areas, passage of stone(s).
Increased BUN & creatinine; WBC, calcium,
phosphorus, uric acid.
KUB- calculi or anatomic changes on IVP
           Urolithiasis
Implementation: Force fluids up to 3000
mL/day, unless contraindicated-to
facilitate the passage of the stone &
prevent infection.
Strain all urine for the presence of stones.
Turn and reposition immobilized clients.
Administer analgesics & response to pain.
Instruct in the diet specific to the stone
composition.
            Urolithiasis
Surgical therapy:
Nephrolithomy- incision into the kidney to
remove the stone.
Pyelolithotomy- incision into the renal pelvis to
remove the stone.
Ureterolithotomy-removal of stone in the
ureter.
Cystotomy- indicated for bladder calculi.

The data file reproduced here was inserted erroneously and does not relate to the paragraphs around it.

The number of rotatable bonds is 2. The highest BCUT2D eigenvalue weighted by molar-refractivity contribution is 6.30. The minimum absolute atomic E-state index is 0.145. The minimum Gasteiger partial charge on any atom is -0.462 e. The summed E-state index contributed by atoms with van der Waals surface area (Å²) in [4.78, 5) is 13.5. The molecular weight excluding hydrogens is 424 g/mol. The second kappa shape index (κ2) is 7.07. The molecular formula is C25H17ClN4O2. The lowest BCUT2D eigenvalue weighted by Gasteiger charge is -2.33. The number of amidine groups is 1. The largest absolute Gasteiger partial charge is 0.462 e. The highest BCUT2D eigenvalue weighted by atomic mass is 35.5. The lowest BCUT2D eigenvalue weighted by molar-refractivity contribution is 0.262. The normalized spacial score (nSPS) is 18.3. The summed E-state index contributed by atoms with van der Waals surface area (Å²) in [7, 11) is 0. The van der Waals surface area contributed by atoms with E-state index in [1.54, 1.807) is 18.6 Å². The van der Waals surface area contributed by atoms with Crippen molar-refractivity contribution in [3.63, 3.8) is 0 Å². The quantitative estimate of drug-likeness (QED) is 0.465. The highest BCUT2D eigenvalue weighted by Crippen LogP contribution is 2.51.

Lithotripsy- procedure used to eliminate calculi
in the kidney. Hematuria is common after the
procedure. A stent is often placed after the
procedure to promote passage and to prevent
obstruction, then removed 1 to 2 weeks after
lithotripsy.
Urinary Tract Infection (UTI)
Teaching: teach good perineal care & to
wipe from front to back.
Instruct to void every 2 to 3 hours.
Instruct to void & drink a glass of water
after intercourse.
Encourage menopausal women to use
estrogen vaginal creams to restore pH.
Instruct the female to use water- soluble
lubricants for coitus, especially after
menopause.
Polycystic Kidney Disease
A cystic formation and hypertrophy of the
kidney, which lead to cystic rupture,
infection, formation of scar tissue and
damaged nephrons.
The ultimate results of this disease is renal
failure.
Types: Infantile: inherited autosomal
recessive trait that results in the death of
the infants within few month after birth.
Adult: dominant trait results in end-stage
renal disease.
Polycystic Kidney Disease